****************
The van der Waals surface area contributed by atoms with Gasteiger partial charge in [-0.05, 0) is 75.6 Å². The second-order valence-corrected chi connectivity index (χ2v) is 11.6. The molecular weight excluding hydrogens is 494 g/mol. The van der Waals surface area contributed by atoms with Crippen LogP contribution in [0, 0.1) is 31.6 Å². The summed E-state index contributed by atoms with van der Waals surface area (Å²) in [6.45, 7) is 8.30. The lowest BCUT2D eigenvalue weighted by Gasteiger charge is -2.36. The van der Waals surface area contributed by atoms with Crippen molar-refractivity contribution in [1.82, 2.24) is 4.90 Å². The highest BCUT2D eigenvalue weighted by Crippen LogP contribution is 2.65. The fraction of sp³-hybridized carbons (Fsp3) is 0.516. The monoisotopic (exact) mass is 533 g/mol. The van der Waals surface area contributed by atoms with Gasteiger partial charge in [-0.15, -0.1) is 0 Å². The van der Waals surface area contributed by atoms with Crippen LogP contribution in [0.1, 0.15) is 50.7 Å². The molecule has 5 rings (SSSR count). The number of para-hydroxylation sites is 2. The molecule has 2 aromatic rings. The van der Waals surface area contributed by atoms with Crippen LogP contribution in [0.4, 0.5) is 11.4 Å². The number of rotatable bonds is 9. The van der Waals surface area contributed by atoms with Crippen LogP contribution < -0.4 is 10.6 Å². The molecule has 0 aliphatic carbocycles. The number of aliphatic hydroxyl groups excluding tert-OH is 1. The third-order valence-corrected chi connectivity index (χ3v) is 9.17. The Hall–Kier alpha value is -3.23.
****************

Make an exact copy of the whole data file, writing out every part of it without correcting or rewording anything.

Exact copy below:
The van der Waals surface area contributed by atoms with Gasteiger partial charge in [-0.05, 0) is 75.6 Å². The second-order valence-corrected chi connectivity index (χ2v) is 11.6. The molecular weight excluding hydrogens is 494 g/mol. The van der Waals surface area contributed by atoms with Crippen LogP contribution in [0, 0.1) is 31.6 Å². The summed E-state index contributed by atoms with van der Waals surface area (Å²) in [6.45, 7) is 8.30. The lowest BCUT2D eigenvalue weighted by Gasteiger charge is -2.36. The van der Waals surface area contributed by atoms with Crippen molar-refractivity contribution in [1.82, 2.24) is 4.90 Å². The highest BCUT2D eigenvalue weighted by Crippen LogP contribution is 2.65. The fraction of sp³-hybridized carbons (Fsp3) is 0.516. The monoisotopic (exact) mass is 533 g/mol. The van der Waals surface area contributed by atoms with Gasteiger partial charge in [-0.15, -0.1) is 0 Å². The van der Waals surface area contributed by atoms with Crippen LogP contribution in [0.1, 0.15) is 50.7 Å². The molecule has 5 rings (SSSR count). The number of para-hydroxylation sites is 2. The molecule has 2 aromatic rings. The van der Waals surface area contributed by atoms with Crippen LogP contribution in [0.4, 0.5) is 11.4 Å². The number of rotatable bonds is 9. The van der Waals surface area contributed by atoms with Crippen LogP contribution < -0.4 is 10.6 Å². The molecule has 0 aliphatic carbocycles. The number of aliphatic hydroxyl groups excluding tert-OH is 1. The third-order valence-corrected chi connectivity index (χ3v) is 9.17. The Hall–Kier alpha value is -3.23.